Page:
The Truncated Lognormal Distribution (Alternative Parameterization)

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Description

Density, distribution function, quantile function, and random generation for the truncated lognormal distribution with parameters mean, cv, min, and max.

Usage

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  dlnormTruncAlt(x, mean = exp(1/2), cv = sqrt(exp(1) - 1), min = 0, max = Inf)
  plnormTruncAlt(q, mean = exp(1/2), cv = sqrt(exp(1) - 1), min = 0, max = Inf)
  qlnormTruncAlt(p, mean = exp(1/2), cv = sqrt(exp(1) - 1), min = 0, max = Inf)
  rlnormTruncAlt(n, mean = exp(1/2), cv = sqrt(exp(1) - 1), min = 0, max = Inf)

Arguments

x

vector of quantiles.

q

vector of quantiles.

p

vector of probabilities between 0 and 1.

n

sample size. If length(n) is larger than 1, then length(n) random values are returned.

mean

vector of means of the distribution of the non-truncated random variable. The default is mean=exp(1/2).

cv

vector of (positive) coefficient of variations of the non-truncated random variable. The default is cv=sqrt(exp(1)-1).

min

vector of minimum values for truncation on the left. The default value is min=0.

max

vector of maximum values for truncation on the right. The default value is max=Inf.

Details

See the help file for LognormalAlt for information about the density and cdf of a lognormal distribution with this alternative parameterization.

Let X denote a random variable with density function f(x) and cumulative distribution function F(x), and let Y denote the truncated version of X where Y is truncated below at min=A and above atmax=B. Then the density function of Y, denoted g(y), is given by:

g(y) = frac{f(y)}{F(B) - F(A)}, A ≤ y ≤ B

and the cdf of Y, denoted G(y), is given by:

G(y) = 0 for y < A
\frac{F(y) - F(A)}{F(B) - F(A)} for A ≤ y ≤ B
1 for y > B

The p^{th} quantile y_p of Y is given by:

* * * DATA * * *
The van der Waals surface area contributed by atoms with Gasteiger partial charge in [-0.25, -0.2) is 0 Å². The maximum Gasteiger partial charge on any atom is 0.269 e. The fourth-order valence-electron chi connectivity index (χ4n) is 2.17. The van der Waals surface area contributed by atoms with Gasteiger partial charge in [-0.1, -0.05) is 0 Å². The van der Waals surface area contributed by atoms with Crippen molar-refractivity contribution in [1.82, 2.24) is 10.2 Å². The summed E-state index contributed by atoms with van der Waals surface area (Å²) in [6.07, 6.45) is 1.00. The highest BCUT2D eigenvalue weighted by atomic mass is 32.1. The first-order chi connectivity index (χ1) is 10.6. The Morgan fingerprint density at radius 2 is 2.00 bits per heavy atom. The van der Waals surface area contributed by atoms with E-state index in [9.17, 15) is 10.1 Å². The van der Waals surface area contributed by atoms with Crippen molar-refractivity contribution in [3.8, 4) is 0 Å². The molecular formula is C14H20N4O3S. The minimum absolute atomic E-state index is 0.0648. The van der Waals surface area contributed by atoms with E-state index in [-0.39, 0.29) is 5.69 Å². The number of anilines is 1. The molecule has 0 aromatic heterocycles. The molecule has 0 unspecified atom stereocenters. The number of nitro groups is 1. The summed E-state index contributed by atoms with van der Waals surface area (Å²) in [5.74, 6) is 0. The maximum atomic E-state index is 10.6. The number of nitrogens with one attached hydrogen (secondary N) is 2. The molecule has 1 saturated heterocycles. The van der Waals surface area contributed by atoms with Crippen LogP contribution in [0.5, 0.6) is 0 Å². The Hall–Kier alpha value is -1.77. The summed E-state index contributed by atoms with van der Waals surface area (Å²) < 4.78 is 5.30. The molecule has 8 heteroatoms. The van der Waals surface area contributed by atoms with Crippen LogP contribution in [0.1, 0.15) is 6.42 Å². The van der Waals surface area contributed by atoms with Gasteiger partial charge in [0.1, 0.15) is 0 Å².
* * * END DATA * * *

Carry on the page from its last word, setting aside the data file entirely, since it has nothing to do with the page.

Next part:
y_p = A for p = 0
F^{-1}\{p[F(B) - F(A)] + F(A)\} for 0 < p < 1
B for p = 1

Random numbers are generated using the inverse transformation method:

y = G^{-1}(u)

where u is a random deviate from a uniform [0, 1] distribution.

Value

dlnormTruncAlt gives the density, plnormTruncAlt gives the distribution function, qlnormTruncAlt gives the quantile function, and rlnormTruncAlt generates random deviates.

Note

A truncated lognormal distribution is sometimes used as an input distribution for probabilistic risk assessment.

Author(s)

Steven P. Millard (EnvStats@ProbStatInfo.com)

References

Forbes, C., M. Evans, N. Hastings, and B. Peacock. (2011). Statistical Distributions. Fourth Edition. John Wiley and Sons, Hoboken, NJ.

Johnson, N. L., S. Kotz, and N. Balakrishnan. (1994). Continuous Univariate Distributions, Volume 1. Second Edition. John Wiley and Sons, New York.

Schneider, H. (1986). Truncated and Censored Samples from Normal Populations. Marcel Dekker, New York, Chapter 2.

See Also

LognormalAlt, Probability Distributions and Random Numbers.

Examples

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  # Density of a truncated lognormal distribution with parameters 
  # mean=10, cv=1, min=0, max=20, evaluated at 2 and 12:

  dlnormTruncAlt(c(2, 12), 10, 1, 0, 20) 
  #[1] 0.08480874 0.03649884

  #----------

  # The cdf of a truncated lognormal distribution with parameters 
  # mean=10, cv=1, min=0, max=20, evaluated at 2 and 12:

  plnormTruncAlt(c(2, 4), 10, 1, 0, 20) 
  #[1] 0.07230627 0.82467603

  #----------

  # The median of a truncated lognormal distribution with parameters 
  # mean=10, cv=1, min=0, max=20:

  qlnormTruncAlt(.5, 10, 1, 0, 20) 
  #[1] 6.329505

  #----------

  # A random sample of 3 observations from a truncated lognormal distribution 
  # with parameters mean=10, cv=1, min=0, max=20. 
  # (Note: the call to set.seed simply allows you to reproduce this example.)

  set.seed(20) 
  rlnormTruncAlt(3, 10, 1, 0, 20) 
  #[1]  6.685391 17.445387 18.543553

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